Hello. I urge you to seek private attorney counsel in this matter. Generally, an inheritance would be considered nonmarital property. In some instances, nonmarital property may be 'gifted' to the marriage relationship. The answer to the matter of your question about depreciation likely flows from the first issue, the nonmarital property issue. Again, this area of law is quite complex, with many exceptions and caveats, so please seek private attorney counsel so that you ensure that your rights and interests are protected.
Twin Cities & St. Cloud, Minnesota licensed attorney, Tricia Dwyer, Esq.: Phone 612-296-9666, FAMILY LAW, DIVORCE LAW, DIVORCE MEDIATOR, FAMILY LAW MEDIATOR, POST-DIVORCE LAW, Rule 114 Qualified Neutral, Minnesota Supreme Court Roster Mediator, Tricia Dwyer, Esq. & Associates PLLC, Phone: 612.296-9666 - EVERY DAY OF THE YEAR until 8 p.m. daily.
Although non- marital assets can be "traced" into new assets, arguments may be made whether the new asset was sufficient commingled to diminish or lose the non-marital portion of its value. That is the type of analysis necessary for something like a car. A person cannot "get back". Generally Money spent on debts or to fix the house.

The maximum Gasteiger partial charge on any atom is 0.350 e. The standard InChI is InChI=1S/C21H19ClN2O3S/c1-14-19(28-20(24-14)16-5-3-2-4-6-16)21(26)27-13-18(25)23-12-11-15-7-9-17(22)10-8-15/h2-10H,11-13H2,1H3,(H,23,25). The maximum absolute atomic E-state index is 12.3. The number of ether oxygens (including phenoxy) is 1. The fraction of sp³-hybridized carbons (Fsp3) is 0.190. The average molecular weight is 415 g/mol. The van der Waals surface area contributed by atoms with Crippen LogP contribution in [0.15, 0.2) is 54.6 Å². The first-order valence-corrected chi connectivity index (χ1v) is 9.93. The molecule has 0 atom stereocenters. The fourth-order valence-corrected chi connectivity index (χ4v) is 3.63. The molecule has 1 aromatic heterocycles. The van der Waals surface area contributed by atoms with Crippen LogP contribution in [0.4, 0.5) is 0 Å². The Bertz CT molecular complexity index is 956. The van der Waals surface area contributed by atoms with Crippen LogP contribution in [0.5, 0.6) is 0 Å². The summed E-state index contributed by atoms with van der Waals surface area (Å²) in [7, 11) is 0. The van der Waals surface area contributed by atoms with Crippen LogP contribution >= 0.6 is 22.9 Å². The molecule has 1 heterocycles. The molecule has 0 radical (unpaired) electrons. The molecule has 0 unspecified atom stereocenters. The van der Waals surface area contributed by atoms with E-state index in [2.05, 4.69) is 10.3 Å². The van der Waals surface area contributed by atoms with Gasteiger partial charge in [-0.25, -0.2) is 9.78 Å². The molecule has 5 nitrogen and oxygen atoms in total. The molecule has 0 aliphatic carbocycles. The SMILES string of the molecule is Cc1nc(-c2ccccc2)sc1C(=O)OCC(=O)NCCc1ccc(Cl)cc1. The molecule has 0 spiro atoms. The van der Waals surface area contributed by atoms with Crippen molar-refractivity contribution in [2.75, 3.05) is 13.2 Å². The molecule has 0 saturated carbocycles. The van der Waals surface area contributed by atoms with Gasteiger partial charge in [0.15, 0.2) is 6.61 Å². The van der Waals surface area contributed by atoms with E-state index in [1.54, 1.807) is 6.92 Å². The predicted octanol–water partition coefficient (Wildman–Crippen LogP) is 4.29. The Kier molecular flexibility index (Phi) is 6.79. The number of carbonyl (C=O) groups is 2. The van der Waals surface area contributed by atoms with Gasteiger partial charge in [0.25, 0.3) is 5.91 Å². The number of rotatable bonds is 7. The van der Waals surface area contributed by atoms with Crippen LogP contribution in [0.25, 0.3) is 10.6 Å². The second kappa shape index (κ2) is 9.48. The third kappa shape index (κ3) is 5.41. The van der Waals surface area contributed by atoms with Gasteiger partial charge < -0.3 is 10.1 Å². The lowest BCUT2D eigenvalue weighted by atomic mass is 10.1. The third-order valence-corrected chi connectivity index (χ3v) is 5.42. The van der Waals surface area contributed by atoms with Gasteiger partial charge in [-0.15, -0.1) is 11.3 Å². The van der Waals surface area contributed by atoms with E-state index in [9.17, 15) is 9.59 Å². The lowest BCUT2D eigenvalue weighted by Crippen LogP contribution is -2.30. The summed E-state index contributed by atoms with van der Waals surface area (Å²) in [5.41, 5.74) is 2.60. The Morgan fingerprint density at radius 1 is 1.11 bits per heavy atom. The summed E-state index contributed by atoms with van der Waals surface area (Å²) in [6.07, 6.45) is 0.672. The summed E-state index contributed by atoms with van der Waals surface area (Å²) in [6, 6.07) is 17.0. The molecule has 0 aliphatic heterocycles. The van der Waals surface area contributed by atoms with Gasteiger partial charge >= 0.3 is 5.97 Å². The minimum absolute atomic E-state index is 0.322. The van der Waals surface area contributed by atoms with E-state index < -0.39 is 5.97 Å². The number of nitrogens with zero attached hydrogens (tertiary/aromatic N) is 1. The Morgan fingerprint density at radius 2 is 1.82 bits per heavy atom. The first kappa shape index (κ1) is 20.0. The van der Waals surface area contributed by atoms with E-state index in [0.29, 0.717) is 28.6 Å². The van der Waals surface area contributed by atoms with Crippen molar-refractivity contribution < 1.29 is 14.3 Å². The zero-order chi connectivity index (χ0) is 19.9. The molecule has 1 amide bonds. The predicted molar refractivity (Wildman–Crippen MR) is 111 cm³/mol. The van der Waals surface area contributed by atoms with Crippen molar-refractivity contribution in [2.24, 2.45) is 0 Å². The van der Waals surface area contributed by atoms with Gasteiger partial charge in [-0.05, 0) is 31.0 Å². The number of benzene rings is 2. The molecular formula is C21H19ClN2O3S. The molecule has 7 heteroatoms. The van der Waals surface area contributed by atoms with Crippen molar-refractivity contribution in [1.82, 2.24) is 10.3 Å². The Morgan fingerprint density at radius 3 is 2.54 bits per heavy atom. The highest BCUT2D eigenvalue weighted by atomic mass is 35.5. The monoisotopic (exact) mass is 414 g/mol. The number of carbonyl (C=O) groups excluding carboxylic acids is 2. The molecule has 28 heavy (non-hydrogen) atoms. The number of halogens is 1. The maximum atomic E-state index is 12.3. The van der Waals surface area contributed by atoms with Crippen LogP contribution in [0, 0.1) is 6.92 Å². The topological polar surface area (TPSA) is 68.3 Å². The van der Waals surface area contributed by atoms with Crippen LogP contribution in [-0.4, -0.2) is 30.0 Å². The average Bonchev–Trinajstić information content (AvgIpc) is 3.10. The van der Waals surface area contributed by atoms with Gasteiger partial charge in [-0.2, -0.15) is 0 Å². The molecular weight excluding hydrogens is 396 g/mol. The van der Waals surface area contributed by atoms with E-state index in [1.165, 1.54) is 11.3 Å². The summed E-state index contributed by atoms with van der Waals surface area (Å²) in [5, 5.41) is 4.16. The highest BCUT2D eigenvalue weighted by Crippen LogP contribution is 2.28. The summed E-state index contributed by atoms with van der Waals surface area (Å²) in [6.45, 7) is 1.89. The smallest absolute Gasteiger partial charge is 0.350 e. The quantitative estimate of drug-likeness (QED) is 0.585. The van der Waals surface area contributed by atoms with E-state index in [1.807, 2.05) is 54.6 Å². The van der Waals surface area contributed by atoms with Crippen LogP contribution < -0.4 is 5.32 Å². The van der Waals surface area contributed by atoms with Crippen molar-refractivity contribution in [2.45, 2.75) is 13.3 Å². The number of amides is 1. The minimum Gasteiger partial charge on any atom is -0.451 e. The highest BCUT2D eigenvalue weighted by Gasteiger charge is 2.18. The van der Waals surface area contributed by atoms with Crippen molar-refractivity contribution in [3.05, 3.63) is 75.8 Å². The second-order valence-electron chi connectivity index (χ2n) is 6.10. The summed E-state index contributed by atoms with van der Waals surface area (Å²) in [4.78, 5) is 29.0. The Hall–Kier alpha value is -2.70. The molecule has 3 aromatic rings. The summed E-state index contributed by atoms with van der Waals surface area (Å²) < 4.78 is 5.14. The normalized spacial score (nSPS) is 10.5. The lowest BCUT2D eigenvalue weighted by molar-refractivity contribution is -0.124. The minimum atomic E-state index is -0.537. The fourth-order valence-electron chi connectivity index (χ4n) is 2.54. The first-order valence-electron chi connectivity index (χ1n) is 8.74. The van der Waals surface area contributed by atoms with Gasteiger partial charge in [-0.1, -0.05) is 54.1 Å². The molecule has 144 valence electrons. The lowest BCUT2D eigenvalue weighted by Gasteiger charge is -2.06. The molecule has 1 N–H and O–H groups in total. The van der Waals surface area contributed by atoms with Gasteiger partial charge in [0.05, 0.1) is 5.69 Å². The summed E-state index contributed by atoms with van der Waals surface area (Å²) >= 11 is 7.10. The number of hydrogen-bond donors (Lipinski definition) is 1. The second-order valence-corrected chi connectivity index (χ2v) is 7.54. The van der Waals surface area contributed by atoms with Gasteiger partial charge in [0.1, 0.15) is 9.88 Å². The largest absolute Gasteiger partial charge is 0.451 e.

Maury D. Beaulier
Attorney at Law
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This is one of those fact-intensive situations that a lawyer would need to closely review to help determine the character (marital vs. non-marital) of the property. A forum like this is not going to be sufficient.
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The short answer is: it depends. While, generally, individual inheritances are non-marital in nature, it is easily possible to transform it into marital property by doing exactly what she did - spend the money on joint assets. As a general proposition, I'd state that she lost non-marital status on the money, but that's an open argument your divorce attorney would have to pursue.
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